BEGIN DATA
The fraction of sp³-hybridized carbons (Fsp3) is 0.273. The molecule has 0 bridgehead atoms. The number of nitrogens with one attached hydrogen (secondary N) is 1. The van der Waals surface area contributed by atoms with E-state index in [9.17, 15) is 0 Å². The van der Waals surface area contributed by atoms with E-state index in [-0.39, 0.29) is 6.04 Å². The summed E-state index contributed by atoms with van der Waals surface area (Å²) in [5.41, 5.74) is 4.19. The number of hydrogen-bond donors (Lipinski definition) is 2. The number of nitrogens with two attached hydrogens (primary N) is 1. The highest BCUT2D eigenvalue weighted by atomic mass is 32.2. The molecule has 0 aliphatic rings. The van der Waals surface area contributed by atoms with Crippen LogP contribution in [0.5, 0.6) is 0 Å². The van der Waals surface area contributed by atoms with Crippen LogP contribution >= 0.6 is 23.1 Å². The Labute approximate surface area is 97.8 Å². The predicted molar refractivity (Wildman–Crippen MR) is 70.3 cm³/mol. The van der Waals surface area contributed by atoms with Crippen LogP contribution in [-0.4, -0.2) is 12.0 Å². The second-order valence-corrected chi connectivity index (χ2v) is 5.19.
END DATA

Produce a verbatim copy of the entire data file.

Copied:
The fraction of sp³-hybridized carbons (Fsp3) is 0.273. The molecule has 0 bridgehead atoms. The number of nitrogens with one attached hydrogen (secondary N) is 1. The van der Waals surface area contributed by atoms with E-state index in [9.17, 15) is 0 Å². The van der Waals surface area contributed by atoms with E-state index in [-0.39, 0.29) is 6.04 Å². The summed E-state index contributed by atoms with van der Waals surface area (Å²) in [5.41, 5.74) is 4.19. The number of hydrogen-bond donors (Lipinski definition) is 2. The number of nitrogens with two attached hydrogens (primary N) is 1. The highest BCUT2D eigenvalue weighted by atomic mass is 32.2. The molecule has 0 aliphatic rings. The van der Waals surface area contributed by atoms with Crippen LogP contribution in [0.5, 0.6) is 0 Å². The van der Waals surface area contributed by atoms with Crippen LogP contribution >= 0.6 is 23.1 Å². The Labute approximate surface area is 97.8 Å². The predicted molar refractivity (Wildman–Crippen MR) is 70.3 cm³/mol. The van der Waals surface area contributed by atoms with Crippen LogP contribution in [-0.4, -0.2) is 12.0 Å². The second-order valence-corrected chi connectivity index (χ2v) is 5.19.